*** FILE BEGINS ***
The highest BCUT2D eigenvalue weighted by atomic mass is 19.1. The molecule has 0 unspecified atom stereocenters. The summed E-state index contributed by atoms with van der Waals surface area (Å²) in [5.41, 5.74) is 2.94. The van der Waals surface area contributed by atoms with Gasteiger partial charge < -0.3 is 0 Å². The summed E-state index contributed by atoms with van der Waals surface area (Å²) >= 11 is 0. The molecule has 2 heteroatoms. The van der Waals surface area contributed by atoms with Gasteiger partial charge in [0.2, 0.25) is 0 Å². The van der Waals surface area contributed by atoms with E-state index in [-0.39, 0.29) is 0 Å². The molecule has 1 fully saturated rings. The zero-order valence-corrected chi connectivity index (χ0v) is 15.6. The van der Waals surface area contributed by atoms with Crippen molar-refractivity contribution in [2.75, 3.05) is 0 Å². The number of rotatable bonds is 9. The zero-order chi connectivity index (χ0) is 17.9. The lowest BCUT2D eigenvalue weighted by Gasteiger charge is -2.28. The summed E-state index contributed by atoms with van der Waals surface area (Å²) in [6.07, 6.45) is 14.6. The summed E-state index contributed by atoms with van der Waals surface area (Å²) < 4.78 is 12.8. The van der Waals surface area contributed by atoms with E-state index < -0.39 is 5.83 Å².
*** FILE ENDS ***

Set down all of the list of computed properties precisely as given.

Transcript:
The highest BCUT2D eigenvalue weighted by atomic mass is 19.1. The molecule has 0 unspecified atom stereocenters. The summed E-state index contributed by atoms with van der Waals surface area (Å²) in [5.41, 5.74) is 2.94. The van der Waals surface area contributed by atoms with Gasteiger partial charge < -0.3 is 0 Å². The summed E-state index contributed by atoms with van der Waals surface area (Å²) >= 11 is 0. The molecule has 2 heteroatoms. The van der Waals surface area contributed by atoms with Gasteiger partial charge in [0.2, 0.25) is 0 Å². The van der Waals surface area contributed by atoms with E-state index in [-0.39, 0.29) is 0 Å². The molecule has 1 fully saturated rings. The zero-order valence-corrected chi connectivity index (χ0v) is 15.6. The van der Waals surface area contributed by atoms with Crippen molar-refractivity contribution in [2.75, 3.05) is 0 Å². The number of rotatable bonds is 9. The zero-order chi connectivity index (χ0) is 17.9. The lowest BCUT2D eigenvalue weighted by Gasteiger charge is -2.28. The summed E-state index contributed by atoms with van der Waals surface area (Å²) in [6.07, 6.45) is 14.6. The summed E-state index contributed by atoms with van der Waals surface area (Å²) < 4.78 is 12.8. The van der Waals surface area contributed by atoms with E-state index < -0.39 is 5.83 Å².